Au Sable River, Borcher’s B&B to McMaster’s Bridge
13 May 2014
This trip was Ellen’s and my second to the Au Sable River, a Michigan treasure. We decided to go a little (well, actually a lot) further than we did last time we paddled this river, shooting for what my sister was calling a “marathon paddle”: 26 miles.
Our put-in was Borcher’s B&B in downtown Grayling, where we spent a night in our lovely room with a balcony overlooking the river and enjoyed a delicious breakfast. Borcher’s is great if you’re looking for a place to stay on the Au Sable–they’re some of the nicest people in Grayling; they have their own livery and also help with spotting if you have your own boats; and as a put-in spot, you can’t beat it.
We started our trip around 8:45 am in temperatures hovering around 50 and cloudy conditions. Through the day, the sun peeked out a few times and it got to be about 60; not bad weather for a spring paddle in the north country.
The river was fast! The Au Sable is spring-fed so it never gets too slow, but days and days and days of rain had made it noticeably high, even in town where it crept up the boards on folks’ docks. So the river was fast, and we sped right along on it. We averaged well over 4 mph the whole trip; before lunch, we covered over 15 miles in under 3 1/2 hours. This first part of the trip was consistenly fast. My GPS told me that we clipped along at 5 mph with little effort; if we paddled a little harder, we were in the range of 6 mph; and at several spots where the water was especially fast, we hit 7 and even 8 mph. For a couple of gals whose home river carries them along at about 3.5, this was heady stuff! The high water meant lots of barely submerged logs and rocks to steer around–and we also flew past about a dozen fisherman (but remarkably saw no other paddlers all day). By lunch, as you can see to the left here, we were exhausted–but ready to get back to it after eating every scrap of food we had brought along.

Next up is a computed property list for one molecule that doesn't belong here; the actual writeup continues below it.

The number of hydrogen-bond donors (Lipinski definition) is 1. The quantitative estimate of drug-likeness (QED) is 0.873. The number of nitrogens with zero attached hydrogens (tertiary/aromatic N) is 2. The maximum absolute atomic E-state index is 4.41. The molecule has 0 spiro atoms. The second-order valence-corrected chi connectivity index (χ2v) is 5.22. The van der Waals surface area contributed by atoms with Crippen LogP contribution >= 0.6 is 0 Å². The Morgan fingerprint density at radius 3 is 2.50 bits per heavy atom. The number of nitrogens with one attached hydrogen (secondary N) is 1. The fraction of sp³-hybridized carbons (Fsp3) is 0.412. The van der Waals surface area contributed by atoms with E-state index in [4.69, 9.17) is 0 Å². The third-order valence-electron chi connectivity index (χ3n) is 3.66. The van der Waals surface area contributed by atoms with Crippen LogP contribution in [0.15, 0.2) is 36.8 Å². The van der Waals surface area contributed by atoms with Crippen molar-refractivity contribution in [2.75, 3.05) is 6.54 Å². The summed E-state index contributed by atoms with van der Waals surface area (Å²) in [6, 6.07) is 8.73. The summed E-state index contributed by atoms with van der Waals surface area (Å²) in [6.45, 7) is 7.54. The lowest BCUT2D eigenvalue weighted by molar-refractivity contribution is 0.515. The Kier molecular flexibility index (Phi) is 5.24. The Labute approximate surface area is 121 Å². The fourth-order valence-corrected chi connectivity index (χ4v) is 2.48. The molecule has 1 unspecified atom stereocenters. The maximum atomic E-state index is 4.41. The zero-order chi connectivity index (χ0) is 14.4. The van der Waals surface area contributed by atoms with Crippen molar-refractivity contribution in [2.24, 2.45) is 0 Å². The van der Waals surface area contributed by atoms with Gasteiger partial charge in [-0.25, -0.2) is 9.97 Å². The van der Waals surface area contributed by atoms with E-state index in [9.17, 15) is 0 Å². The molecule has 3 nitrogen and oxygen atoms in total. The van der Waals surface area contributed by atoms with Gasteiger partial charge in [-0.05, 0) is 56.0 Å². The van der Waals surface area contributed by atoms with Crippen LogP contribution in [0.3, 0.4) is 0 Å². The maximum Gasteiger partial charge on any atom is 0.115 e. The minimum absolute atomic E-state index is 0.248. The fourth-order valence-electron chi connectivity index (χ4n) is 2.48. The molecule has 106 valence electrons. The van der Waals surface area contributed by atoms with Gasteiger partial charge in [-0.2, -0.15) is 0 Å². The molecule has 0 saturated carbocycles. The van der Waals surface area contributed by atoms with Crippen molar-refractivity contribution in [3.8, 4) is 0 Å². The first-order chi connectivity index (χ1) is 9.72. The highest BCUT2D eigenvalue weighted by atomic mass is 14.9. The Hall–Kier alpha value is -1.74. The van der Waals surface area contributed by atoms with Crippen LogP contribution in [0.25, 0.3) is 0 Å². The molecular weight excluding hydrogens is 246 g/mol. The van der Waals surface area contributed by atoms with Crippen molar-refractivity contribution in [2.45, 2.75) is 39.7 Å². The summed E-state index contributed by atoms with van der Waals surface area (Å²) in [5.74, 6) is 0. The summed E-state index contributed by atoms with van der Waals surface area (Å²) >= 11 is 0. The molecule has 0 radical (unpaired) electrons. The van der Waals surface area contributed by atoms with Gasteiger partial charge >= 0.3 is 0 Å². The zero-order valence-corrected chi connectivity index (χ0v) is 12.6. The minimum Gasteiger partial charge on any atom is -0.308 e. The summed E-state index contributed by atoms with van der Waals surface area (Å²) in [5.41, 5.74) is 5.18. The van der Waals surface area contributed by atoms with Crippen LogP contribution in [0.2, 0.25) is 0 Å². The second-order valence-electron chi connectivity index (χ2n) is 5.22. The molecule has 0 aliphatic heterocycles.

It’s hard to describe what I think is the most awesome part of the Au Sable, which is how tall it is. You’re in your boat floating along, and white pines and other trees line the river, just towering over you. It’s beautiful, and humbling, and something I get a taste of when we are on other rivers (since trees and rivers are old friends) but it’s different in the north woods of Michigan. I’ve tried to put together a slideshow of images that suggest something of what it’s like, but this vertical aspect of the river is really something you just don’t get if you don’t see it in person.
Though it was chilly enough out that we saw nary a turtle or heron, there was still much wildlife to be seen, and Ellen was wrangling the wildlife cam (as per usual) and got the excellent shots in the slideshow below.
The second, after-lunch part of our paddle was not as fast–this part included the section of the river known as Connor’s Flats, where the current slows down to about what we are used to, in the 3 m.p.h. range. The whole trip ended up being a little shorter than we expected–23 miles (so no marathon), and we managed it in just under 5 1/2 hours. This makes it, as the title of this post suggests, not quite our longest paddle (see the 25-miler we did on the Grand for that), but hands-down our fastest in terms of mph. (This might explain why, in the convenience store we stopped at after our trip, we contemplated buying two bags of potato chips, one bag of Cheetos, one bag of Cracker Jack, plus M&Ms. Rest easy–we put most of this stuff back on the shelf.) It was a super-fun trip, and without doubt counts as one of our epic journeys!
PS: The day before this paddle we went to visit the virgin forest at Hartwick Pines, which is always something to see. If you want a look at some trees over 350 years old, interesting fungi, inscrutable woodpecker craftwork, a brand-new baby fern, club moss (don’t miss the club moss!), and the skeleton of a coyote we stumbled across, take a click through the slideshow below!